The symbolist and modernist painter Edward Okuń created this unsettling image in 1898, the same year he moved to Italy where he stayed for over two decades. The painting, whose title stands for ‘The Death of Paganini’, references a myth about the titular Italian composer and virtuoso violinist, saying that he had sold his soul to the devil in exchange for musical talent. In Okuń’s depiction, the devil, seemingly believing the time of payment has arrived, is providing violin accompaniment as the virtuoso lies dead. Okuń also gave his painting a second title Sen Paganiniego (editor’s translation: Paganini’s Dream), which possibly links the piece to the story of Giuseppe Tartini, an Italian composer who claimed he had composed his Devil’s Trill Sonata after he dreamt of the devil playing the violin.
Śmierć Każdego Ułagodzi by Marian Wawrzeniecki
Here we have a piece created around 1899 by Marian Wawrzeniecki, whom the art historian Andrzej Pieńkos describes in his book Motyw Śmierci w Malarstwie (The Motif of Death in Painting) as ‘the only Polish artist consistently referring to the macabre and perverse depictions of death in symbolism’. In the catalogue for the National Museum in Kraków’s 2000 exhibition Images of Death, you can find that the Wawrzeniecki expert Hanna Grzeszczuk writes that Śmierć Każdego Ułagodzi (Death Will Soften Anyone) is ‘a depiction of a woman as a symbol of death and of nakedness as a symbol of truth (…). The bull – a symbol of power, vital energy – becomes an attribute of the death-girl’.
Śmierć Ellenai by Jacek Malczewski
This 1883 piece whose title translates as ‘The Death of Ellenai’ was created by the noted symbolist painter Jacek Malczewski. It depicts a scene from the narrative poem Anhelli by Juliusz Słowacki, one of Poland’s most valued Romantic poets. The verse is a fantasied vision of the harsh fate of the Poles who were exiled to Siberia after the November Uprising, an early 19th-century rebellion against Russian rule over a large partition of Poland. After witnessing much suffering, the pure-souled protagonist Anhelli platonically befriends Ellenai, who ‘had once committed a grave crime’ and the two start living together in a secluded hut. His sole companion eventually dies of sadness, an event in the face of which Anhelli ‘sat at the end of the bed, and wept’. The scene’s drama is highlighted by the limited colour scheme and the hieratic composition positioning the deceased horizontally and the living vertically.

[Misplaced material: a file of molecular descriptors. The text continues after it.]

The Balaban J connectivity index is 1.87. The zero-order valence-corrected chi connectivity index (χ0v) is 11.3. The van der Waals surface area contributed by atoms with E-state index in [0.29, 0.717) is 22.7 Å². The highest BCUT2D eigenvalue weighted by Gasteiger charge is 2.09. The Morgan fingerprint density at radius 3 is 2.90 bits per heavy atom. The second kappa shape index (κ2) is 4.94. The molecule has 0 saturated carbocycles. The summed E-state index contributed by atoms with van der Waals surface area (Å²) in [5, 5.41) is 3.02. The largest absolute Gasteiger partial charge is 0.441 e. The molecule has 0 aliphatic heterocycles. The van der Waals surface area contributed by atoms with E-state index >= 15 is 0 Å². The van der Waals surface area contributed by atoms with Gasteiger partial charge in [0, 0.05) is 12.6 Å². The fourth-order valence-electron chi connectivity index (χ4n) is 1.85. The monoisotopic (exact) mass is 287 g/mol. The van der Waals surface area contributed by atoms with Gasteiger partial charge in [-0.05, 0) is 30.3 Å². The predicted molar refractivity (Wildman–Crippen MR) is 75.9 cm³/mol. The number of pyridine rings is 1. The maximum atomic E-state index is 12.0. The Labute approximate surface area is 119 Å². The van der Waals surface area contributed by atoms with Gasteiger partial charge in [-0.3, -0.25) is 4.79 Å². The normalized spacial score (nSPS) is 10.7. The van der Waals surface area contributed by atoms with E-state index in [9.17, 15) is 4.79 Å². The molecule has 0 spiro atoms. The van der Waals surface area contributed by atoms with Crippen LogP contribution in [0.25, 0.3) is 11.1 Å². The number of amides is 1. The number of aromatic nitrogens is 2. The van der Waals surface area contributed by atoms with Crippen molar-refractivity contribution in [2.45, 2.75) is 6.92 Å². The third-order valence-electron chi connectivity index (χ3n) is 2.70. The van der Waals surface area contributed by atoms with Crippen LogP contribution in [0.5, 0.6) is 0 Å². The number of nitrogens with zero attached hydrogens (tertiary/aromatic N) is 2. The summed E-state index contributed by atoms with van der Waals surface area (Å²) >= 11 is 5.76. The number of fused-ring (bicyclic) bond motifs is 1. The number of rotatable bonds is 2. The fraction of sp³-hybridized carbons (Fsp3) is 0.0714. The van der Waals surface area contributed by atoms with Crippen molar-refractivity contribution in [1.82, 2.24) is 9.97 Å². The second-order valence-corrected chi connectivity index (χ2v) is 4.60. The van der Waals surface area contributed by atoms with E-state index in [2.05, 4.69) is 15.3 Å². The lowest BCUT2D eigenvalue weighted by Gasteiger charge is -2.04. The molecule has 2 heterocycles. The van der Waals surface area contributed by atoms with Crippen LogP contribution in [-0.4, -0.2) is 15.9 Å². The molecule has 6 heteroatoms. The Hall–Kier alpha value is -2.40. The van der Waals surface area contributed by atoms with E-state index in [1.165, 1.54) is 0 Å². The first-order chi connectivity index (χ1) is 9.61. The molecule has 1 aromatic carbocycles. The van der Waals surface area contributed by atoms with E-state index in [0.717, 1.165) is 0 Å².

Pogrzeb by Wojciech Weiss
Whereas the previous painting shows a fictional scene, everything about Pogrzeb (Funeral) seems to be real: the anguish of the mourners, the poverty of the cemetery, the landscape. The authenticity of this 1895 painting stems from its creator’s personal experience. The noted modernist painter Wojciech Weiss had to say about his piece: ‘I painted Funeral when I was only 20 years old. An expression of pain. A group of people at a country cemetery grieving and kneeling in front of a fresh grave. I’d seen that when I was young.’
Ukojenie by Piotr Stachiewicz
‘Solace’ is how one ought to translate the title of this piece by the valued painter and draughtsman Piotr Stachiewicz. It is the last of five paintings from the series Widma w Pracowni (Phantoms in the Atelier) made in the years 1883-1885. Director and journalist Józef Kotarbiński says that this series is about ‘an artistic soul’s struggles against human irony and envy, against the sadness and misery of reality’. Stachiewicz also gave the painting a second title Śmierć, which stands for ‘Death’, leaving no doubt about the nature of the apparition at the centre of this intriguing composition. Taking into account both titles, it seems that Death, covering an empty bed with a white shroud, is shown as a friend – a friend that comes to put an end to one’s worries.
Author: Marek Kępa, October 2017